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Understanding the Millenial Generation

What is the Millenial Generation?

The Millenial generation is that group of young people born between 1980 and 2000, sometimes called the Internet Generation, N-Geners, Generation Y, the Nintendo Generation, the Digital Generation, and, in Canada, the Sunshine Generation. They're the first generation to grow up surrounded by digital media. (Raines, 2002)

In general, Millenials (Oblinger, 2003):

* gravitate toward group activity

* identify with their parents' values and feel close to their parents

* are fascinated by new technologies

* are racially and ethically diverse

* believe it's cool to be smart

* spend more time doing homework and housework and less time watching TV

* often (at least one in five) have at least one immigrant parent

Why is this important?

Ensuring we are providing our young people with the education most suited to their lives and futures, rather than that of our past1, demands that we consider closely the lives of our kids today and the society in which they live and learn.

Today's education system faces irrelevance unless we bridge the gap between how students live and how they learn. -Partnership for 21st Century Skills, 2003

What does the research tell us?

Today's digital kids think of information and communications technology (ICT) as something akin to oxygen: they expect it, it's what they breathe, and it's how they live. They use ICT to meet, play, date, and learn. It's an integral part of their social life; it's how they acknowledge each other and form their personal identities. (Seely-Brown, 2004, 6)

The data on Millenials' access to and use of technology provides us with a picture of kids who use that technology within their daily routine. For example, Teens Online (Kaiser Family Foundation, 2002) found that in US 12-17 year olds with home Internet access typically spent almost as much time online each day (46 minutes) as reading books (49 minutes), playing video games (55 minutes) or talking on the telephone (60 minutes). Among older teens (15-17), a third used the Internet for 6 hours a week or more, 24% for 3-5 hours, 23% for 1-2 hours a week, and 20% for one hour a week or less.

The 2005 Kaiser Foundation Report, Generation M: Media in the Lives of 8-18 Year-olds- Report, suggests that the increase in household media has necessitated re-labeling 'media rich' environments to 'media-saturated' and the picture of a typical 8 to 18 year old looks like this:

A typical 8 to 18-year-old lives in a home containing three TV sets, three CD/tape players, three radios, three VCR/DVD players, two video game consoles, and a computer. The TV is likely to receive cable or satellite signals, and there is a better than 50% chance that it receives premium channels. The computer probably has Internet access, and there is a better than 30% chance that it is high-speed access. In addition, substantial numbers of kids have most of these media in their own bedrooms. More than two-thirds (68%) have their own TV and more than half have their own VCR/DVD player (54%); 95% have a personal music source (i.e., a radio, tape, or CD player in the bedroom, and/or a portable device such as an MP3 player); almost half say they have their own video game console and almost one-third report their own personal computer (31%).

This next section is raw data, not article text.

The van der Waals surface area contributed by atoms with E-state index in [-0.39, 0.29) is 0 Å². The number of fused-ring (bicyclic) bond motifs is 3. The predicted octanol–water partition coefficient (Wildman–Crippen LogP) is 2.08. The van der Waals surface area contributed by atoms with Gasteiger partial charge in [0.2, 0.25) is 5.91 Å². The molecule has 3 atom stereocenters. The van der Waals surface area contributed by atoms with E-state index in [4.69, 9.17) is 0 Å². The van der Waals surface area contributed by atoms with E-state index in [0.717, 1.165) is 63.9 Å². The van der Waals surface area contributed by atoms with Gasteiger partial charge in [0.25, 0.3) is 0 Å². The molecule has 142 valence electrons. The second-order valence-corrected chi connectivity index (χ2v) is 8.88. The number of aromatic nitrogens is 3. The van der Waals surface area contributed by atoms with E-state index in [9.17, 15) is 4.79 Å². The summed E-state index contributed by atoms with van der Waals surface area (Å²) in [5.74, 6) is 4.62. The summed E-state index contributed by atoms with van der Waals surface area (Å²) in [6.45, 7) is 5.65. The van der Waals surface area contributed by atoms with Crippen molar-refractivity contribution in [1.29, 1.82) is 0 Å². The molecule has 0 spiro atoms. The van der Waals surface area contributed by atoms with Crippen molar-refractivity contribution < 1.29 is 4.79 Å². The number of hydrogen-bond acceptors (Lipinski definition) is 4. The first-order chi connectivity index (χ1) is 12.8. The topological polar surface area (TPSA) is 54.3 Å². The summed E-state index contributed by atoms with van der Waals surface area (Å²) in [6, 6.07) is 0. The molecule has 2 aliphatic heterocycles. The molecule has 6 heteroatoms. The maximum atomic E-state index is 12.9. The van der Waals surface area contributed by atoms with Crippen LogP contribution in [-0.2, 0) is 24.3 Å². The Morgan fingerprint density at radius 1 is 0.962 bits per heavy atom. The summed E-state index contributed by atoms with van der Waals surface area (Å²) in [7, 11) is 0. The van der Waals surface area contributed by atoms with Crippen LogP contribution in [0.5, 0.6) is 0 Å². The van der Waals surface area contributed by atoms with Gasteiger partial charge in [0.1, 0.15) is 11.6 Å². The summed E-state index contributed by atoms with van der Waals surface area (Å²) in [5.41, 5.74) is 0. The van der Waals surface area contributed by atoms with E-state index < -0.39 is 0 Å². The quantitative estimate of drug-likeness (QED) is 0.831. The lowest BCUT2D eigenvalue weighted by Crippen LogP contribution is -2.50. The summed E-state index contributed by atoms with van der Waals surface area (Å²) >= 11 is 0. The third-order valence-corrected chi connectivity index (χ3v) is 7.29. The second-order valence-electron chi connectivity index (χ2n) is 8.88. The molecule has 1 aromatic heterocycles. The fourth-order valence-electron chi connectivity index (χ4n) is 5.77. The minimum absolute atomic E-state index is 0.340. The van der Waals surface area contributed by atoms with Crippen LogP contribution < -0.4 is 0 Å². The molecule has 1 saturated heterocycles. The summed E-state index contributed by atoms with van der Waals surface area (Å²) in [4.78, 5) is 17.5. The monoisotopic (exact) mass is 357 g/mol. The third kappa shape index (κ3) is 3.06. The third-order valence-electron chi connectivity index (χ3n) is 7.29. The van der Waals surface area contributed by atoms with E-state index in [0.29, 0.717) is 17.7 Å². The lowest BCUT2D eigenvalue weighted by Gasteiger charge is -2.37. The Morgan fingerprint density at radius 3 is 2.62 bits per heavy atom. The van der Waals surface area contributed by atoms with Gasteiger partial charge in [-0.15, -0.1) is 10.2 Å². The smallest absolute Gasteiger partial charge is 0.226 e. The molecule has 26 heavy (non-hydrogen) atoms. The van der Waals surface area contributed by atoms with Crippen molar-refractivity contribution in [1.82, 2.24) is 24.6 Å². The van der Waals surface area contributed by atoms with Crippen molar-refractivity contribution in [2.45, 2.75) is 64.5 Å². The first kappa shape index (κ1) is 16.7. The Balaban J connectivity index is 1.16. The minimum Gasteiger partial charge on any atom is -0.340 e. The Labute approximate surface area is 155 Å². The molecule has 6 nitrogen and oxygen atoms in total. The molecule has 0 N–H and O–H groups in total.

The implications of this media experience on our kids' perceptions of schools is not insignificant. According to Peter Senge:

Children know more about what's going on in the world today than their teachers, often because of the media environment they grow up in. They're immersed in a media environment of all kinds of stuff that was unheard of 150 years ago, and yet if you look at school today versus 100 years ago, they are more similar than dissimilar.

Key Questions

1. How does this picture of the Millenials resonate with you?

2. If we take the statements regarding Millenials values and attitudes as given, what are the implications of this for classroom practice and, indeed, school design?


Raines, C. (2002). Managing Millenials, http://www.generationsatwork.com/articles/millenials.htmaccessed 02/20/06

Oblinger, D. (2003). Boomers, Gen-Xers and Millenials. Understanding the New Students, www.educause.edu/ir/library/pdf/ERM0342.pdf accessed 02/20/06

Seely-Brown, J. (2004). Learning in the Digital Age, http://www.johnseelybrown.com/learning_in_digital_age-aspen.pdf accessed 01/10/2005

1. At the end of the 1950s, seven of eight U.S. homes (87%) had a TV set and personal computers and video game consoles had not been invented. As the century came to a close, 99% of children 2- to 18-years-old lived in homes with a TV set (60% lived with three or more TVs, and over half had a TV in their bedroom), 70% had video game consoles, and 69% lived in homes with a personal computer (Roberts, Foehr, Rideout & Brodie, 1999; also see Roberts & Foehr, 2004).